By Christian Bonawandt
In drought-plagued states like California, scientists and water authorities have been searching for ways to stretch out or replenish precious natural water sources. One such method is through managed aquifer recharge (MAR). This process involves injecting water directly into aquifer wells, typically from stormwater runoff. MAR projects are a cost-effective way to avoid groundwater overdraws, but often require the participation of private landowners.
To solve this, researchers from the University of California Berkeley and University of California Santa Cruz developed a program called recharge net metering (ReNeM). Based on the principles of many home solar incentives, ReNeM reduces landowners’ water bills based on the volume of water collected through MAR projects in the hopes of encouraging them to build them. To prove the cost-benefit of ReNeM to both ratepayers and water authorities, researchers conducted a multi-year pilot study in California’s Pajaro Valley. The results were published in October 2023 in a paper in Nature Water.
How ReNeM Works
In 2016, the Pajaro Valley Water Management Agency (PV Water) piloted ReNeM with two large agricultural ratepayers. The program engaged three key parties: PV Water acted as the managing agency; Bokariza-Drobac Ranch and Kelly Thompson Ranch each participated as rechargers facilitating project development; and a third-party certifier (TPC), which was enlisted to identify viable sites, assist in project design, and monitor water quality impacts. Payments for enhanced infiltration were issued annually as partial rebates, though researchers insisted that other methods for reimbursement could be used.
The project goal was to generate an average of 1,000 acre-feet per year of infiltration benefit through ReNeM when fully operational. To determine this, researchers used a water balance approach, which considered factors such as how much water flowed into the ReNeM collection areas, the rain that falls directly onto those areas, water evaporation, and any changes in the storage of water in those areas.
The report utilizes data collected over the five years of the pilot program (2016 to 2021). However, in order to conduct a comprehensive cost-benefit analysis, researchers simulated hydrologic variability over a 25-year period. The analysis included a comparison of ReNeM's annualized costs with those of alternative management options, an examination of ReNeM's aggregate and distributional net present value (NPV), and a sensitivity analysis. The aim was to assess ReNeM's economic viability and its adaptability to changing conditions.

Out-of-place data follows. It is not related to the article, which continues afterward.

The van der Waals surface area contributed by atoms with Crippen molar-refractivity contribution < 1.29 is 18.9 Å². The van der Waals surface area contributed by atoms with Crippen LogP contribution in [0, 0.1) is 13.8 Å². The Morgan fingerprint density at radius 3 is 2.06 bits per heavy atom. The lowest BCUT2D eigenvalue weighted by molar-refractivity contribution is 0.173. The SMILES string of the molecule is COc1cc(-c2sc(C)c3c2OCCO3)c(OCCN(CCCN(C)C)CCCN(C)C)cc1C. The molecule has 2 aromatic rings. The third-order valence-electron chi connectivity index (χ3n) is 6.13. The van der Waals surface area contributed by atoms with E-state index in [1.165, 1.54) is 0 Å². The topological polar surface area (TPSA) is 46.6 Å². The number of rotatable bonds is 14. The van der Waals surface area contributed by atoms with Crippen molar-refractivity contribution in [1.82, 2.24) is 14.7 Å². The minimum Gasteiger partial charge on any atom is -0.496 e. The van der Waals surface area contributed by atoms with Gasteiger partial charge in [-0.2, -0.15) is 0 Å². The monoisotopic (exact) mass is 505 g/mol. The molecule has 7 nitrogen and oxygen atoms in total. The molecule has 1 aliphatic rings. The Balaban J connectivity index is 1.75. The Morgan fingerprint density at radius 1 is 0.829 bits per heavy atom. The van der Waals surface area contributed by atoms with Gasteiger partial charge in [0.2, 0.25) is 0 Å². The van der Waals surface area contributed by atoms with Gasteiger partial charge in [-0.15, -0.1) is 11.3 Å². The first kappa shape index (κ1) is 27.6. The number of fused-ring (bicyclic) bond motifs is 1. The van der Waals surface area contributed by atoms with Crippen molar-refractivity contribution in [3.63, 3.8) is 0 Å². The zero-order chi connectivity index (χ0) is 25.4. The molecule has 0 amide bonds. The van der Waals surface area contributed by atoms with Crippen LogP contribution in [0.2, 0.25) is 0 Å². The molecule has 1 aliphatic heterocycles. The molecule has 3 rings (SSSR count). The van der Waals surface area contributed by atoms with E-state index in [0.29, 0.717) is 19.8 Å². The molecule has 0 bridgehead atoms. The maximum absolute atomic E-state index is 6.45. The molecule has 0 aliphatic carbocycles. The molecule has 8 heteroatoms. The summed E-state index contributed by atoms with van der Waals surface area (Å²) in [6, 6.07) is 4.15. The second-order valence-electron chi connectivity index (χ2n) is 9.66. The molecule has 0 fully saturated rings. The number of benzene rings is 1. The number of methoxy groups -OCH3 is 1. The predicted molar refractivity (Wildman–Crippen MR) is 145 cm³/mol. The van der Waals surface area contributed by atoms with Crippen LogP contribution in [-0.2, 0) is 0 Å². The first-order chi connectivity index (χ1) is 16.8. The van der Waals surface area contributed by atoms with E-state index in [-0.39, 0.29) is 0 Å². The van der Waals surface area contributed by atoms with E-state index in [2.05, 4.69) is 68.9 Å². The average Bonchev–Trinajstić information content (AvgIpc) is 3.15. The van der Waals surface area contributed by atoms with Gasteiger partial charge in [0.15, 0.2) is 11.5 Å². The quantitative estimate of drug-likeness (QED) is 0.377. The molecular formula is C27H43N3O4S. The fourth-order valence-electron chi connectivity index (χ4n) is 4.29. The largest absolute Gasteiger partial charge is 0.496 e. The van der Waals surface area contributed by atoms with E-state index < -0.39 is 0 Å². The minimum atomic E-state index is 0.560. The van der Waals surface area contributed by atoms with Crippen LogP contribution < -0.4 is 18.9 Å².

The primary findings from the analysis revealed three key results. First, ReNeM demonstrated the potential to significantly reduce groundwater overdraft at a lower cost compared to alternative management options considered. Over a 25-year period, the two ReNeM sites in the Pajaro Valley were projected to generate 9,375 acre-feet of infiltration benefit at $570 per acre-foot. By comparison, desalination was estimated to cost $7,500 per acre-foot. This positioned ReNeM toward the lower end of the cost spectrum when compared to alternatives, making it a financially attractive option. Only a more stringent conservation program was estimated to cost less.
Second, under various recharge scenarios, ReNeM consistently produced positive net benefits for both the groundwater basin and rechargers. The net-present value analysis indicated that, with two projects operating for 25 years, ReNeM was projected to generate approximately $1.9 million in value. These benefits were distributed, with around 86% ($1.63 million) accruing to the groundwater basin for resource enhancement and approximately 14% ($270,000) paid to program participants hosting projects on their land. This distribution emphasized the collaborative nature of ReNeM, with benefits shared among stakeholders.
Third, the sensitivity analysis highlighted ReNeM's adaptability and its responsiveness to changes in key variables. Factors such as annual recharge yield, water cost, scaling, project performance, and discount rate were examined to understand their impact on ReNeM's NPV. The results emphasized the importance of considering these variables and adjusting them based on local conditions, demonstrating ReNeM's flexibility in accommodating different scenarios. Overall, the analysis showcased ReNeM as a cost-effective and adaptable mechanism with the potential to address groundwater overdraft challenges and achieve sustainability goals.
The report admits that the findings, while promising, are limited and results can vary depending on a range of factors. The most obvious is hydrologic variability. While ReNeM is designed to prevent overdrawing from aquifers, long periods of drought can not only mitigate the program’s success but also hamper return on investment for landowners. In addition, upfront costs and financial limitations of would-be participants may also need to be overcome in order to see more such projects be implemented.
However, researchers expressed confidence that the flexibility of ReNeM makes it a viable alternative to desalination and other types of reclamation projects. For example, water authorities can customize rebate incentives based on regional hydrologic and/or economic factors and adjust them should factors change over time.
Christian Bonawandt is an industrial content writer for Water Online. He has been writing about B2B technology and industrial processes for 23 years.